TABLE TS-2__________________________________________________________________________Tensile Str.                Stoll Flex                                   Tear StrengthSample:in lbs.      Hand          Hunter Whiteness                   Wrinkle recovery                            (warp/TIII)                                   (warp/TIII)                                          Needleburn__________________________________________________________________________T1   44    2   126      264      625/375                                   3.4/2.6                                          cloggedT2   41    1   123      274      3750/2450                                   5.8/4.4                                          cleanT3   40    1   124      272      6350/3360                                   5.7/4.4                                          cleanT4   42    1   123      270      --     5.4/4.3                                          cleanT5   42    1   123      272      5700/3300                                   5.3/4.3                                          cleanT6   42    1   124      278      5000/4300                                   5.6/4.1                                          cleanT7   42    2   122      265      2350/1150                                   4.9/4.2                                          cleanT8   36    2   123      266      1250/1150                                   6.3/5.1                                          cleanT9   47    --  128      294      1280/325                                   3.4/2.1                                          partial clogT10  44    --  123      293      5600/3100                                   5.1/3.6                                          cleanT11  42    --  125      302      6500/3100                                   5.1/3.7                                          cleanT12  43    --  124      299      4850/2650                                   4.6/3.3                                          cleanT13  42    --  124      --       3500/1650                                   4.6/3.1                                          cleanT14  40    --  128      304      6500/2850                                   5.0/3.9                                          cleanT15  44    --  128      289      2700/2050                                   4.7/3.2                                          cleanT16  40    --  194      307      2080/1650                                   5.5/4.1                                          clean__________________________________________________________________________

As may be seen from the results on Table TS-2 the compositions utilizing the coemulsions all show tensile strength properties, Hunter Whiteness values, and wrinkle recovery values which are comparable to the samples of a single constituent emulsion, namely T6-T8, T14-T16. A striking improvement in the hand is to be noted for compositions T2-T6 which comprise the coemulsions, as well as modest to marked improvements in the Stoll Flex characteristics of the fabric samples treated with the coemulsions as compared to the results observed for emulsions containing a single constituent, namely T6-T8, and T14-T16.

The compositions denoted as T1-T16 were also evaluated in conjunction with a fabric panels of 65%/35% polyester/cotton fiber cloth in order to evaluate the needleburn characteristics of the treated fabric panels. The fabric panels were prepared in accordance with the fabric panels listed on Table TS-1. The lubricated fabric panels were tested using 16/1 needles on a Singer model 282 sewing machine operating at a rate of 5000 stitches per minute running through 4 folds of fabric through 4 passes. The observed characteristics from this testing procedure are noted on Table TS-2. As may be seen from these results, the needle remained clean through all of the samples except for the two control compositions, T1 and T9 which contained no emulsion.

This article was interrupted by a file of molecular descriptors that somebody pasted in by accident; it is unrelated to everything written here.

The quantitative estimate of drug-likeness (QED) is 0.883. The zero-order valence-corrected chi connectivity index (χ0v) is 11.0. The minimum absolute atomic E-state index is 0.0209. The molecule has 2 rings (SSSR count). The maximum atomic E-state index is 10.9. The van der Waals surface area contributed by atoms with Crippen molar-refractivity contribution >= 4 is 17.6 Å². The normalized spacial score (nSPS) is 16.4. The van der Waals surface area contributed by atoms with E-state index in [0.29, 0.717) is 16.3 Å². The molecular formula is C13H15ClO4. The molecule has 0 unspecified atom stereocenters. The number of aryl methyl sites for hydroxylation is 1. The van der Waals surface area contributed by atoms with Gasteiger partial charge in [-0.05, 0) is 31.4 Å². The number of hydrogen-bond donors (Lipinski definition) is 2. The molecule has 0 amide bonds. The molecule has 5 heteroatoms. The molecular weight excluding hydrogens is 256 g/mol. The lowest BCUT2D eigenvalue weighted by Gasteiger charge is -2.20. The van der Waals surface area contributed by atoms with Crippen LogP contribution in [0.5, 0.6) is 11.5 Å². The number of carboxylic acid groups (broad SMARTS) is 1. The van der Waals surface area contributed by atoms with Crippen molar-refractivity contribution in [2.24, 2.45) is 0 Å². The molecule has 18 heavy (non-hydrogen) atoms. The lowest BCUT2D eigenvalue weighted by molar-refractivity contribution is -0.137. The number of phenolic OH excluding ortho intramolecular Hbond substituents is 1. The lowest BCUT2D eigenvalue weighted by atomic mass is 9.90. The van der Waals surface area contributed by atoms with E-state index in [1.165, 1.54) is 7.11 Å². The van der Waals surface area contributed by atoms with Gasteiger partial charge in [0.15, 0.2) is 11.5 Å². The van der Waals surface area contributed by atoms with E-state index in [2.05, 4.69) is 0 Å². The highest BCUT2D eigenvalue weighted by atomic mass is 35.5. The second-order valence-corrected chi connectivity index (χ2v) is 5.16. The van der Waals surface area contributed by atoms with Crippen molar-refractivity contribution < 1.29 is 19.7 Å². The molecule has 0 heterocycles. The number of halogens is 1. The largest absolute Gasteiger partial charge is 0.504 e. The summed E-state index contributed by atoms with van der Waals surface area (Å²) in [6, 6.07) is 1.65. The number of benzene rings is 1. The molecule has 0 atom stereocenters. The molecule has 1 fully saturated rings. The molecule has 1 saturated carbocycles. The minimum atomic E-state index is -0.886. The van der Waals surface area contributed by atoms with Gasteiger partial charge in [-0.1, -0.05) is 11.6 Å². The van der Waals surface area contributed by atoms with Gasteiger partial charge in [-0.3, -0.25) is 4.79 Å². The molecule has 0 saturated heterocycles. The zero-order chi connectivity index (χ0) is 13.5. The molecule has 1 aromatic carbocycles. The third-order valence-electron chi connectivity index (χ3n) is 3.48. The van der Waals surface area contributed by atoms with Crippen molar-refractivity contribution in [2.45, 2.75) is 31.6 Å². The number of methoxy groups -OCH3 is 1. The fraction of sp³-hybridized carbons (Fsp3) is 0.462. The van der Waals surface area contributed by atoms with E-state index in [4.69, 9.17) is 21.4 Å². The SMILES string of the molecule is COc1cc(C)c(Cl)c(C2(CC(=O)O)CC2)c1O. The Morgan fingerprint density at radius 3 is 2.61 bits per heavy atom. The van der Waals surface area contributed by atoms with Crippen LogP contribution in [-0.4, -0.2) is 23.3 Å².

It can be seen by the foregoing that the coemulsions according to the instant invention provide compositions useful as processing aid for for improving fabric, thread and paper processing characteristics, particularly in improving the "hand", of textiles treated with the coemulsions taught herein, which provide such improved characteristics with relatively small amounts of amino functional silicone softeners in conjunction with other constituents. Such an advance allows for a more cost efficient use of such silicone containing constituents with no compromise in performance characteristics, but rather a surprising improvement in key properties of the materials with which the coemulsion is used.

It will be appreciated that the instant specification and the examples set forth are by way of illustration and not by limitations, and that various modifications and changes may be made to the teachings presented herein, and that various modifications and changes may be made without departing from the spirit and scope of the present invention and are to be considered a part thereof, said invention being limited only by the following claims.

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Classifications
U.S. Classification442/99, 428/375, 427/389.9, 442/102, 428/392, 427/387, 428/391, 428/394, 524/838, 428/395
International ClassificationD06M13/152, D06M15/643, C04B41/45, D06M11/38, D06M13/144, D06M15/227, C04B41/49, D06M11/13, D06M13/372, C08L91/06, D06M13/188, D06M13/17, C08L23/30, D06M15/263, C08J3/11
Cooperative ClassificationY10T442/2352, Y10T442/2328, Y10T428/2969, D06M2200/40, Y10T428/2967, D06M13/188, D06M13/144, C04B41/45, D06M13/372, C04B41/4961, D06M15/227, D06M11/38, Y10T428/2962, D06M7/00, D06M11/13, D06M15/263, Y10T428/2964, D06M13/152, C08L91/06, C08L23/30, D06M13/17, D06M15/6436, Y10T428/2933
European ClassificationD06M7/00, C08L23/30, C08L91/06, C04B41/49B6D, D06M13/188, D06M11/13, D06M13/372, D06M13/144, D06M13/152, C04B41/45, D06M15/643D, D06M15/263, D06M11/38, D06M15/227, D06M13/17
Legal Events
DateCodeEventDescription
Jul 16, 1991ASAssignment
Owner name: ALLIED-SIGNAL INC.,, NEW JERSEY
Free format text: ASSIGNMENT OF ASSIGNORS INTEREST.;ASSIGNORS:BLANCH, ROBERT M.;KASZUBSKI, MARK J.;BORSINGER, GREGORY;REEL/FRAME:005771/0942
Effective date: 19910508
Owner name: ALLIED-SIGNAL INC.,, NEW JERSEY
Free format text: ASSIGNMENT OF ASSIGNORS INTEREST.;ASSIGNORS:CHANG, IRVING B.;KRUTZEL, LARRY;REEL/FRAME:005771/0945
Effective date: 19910508
Dec 12, 1995RFReissue application filed
Effective date: 19950322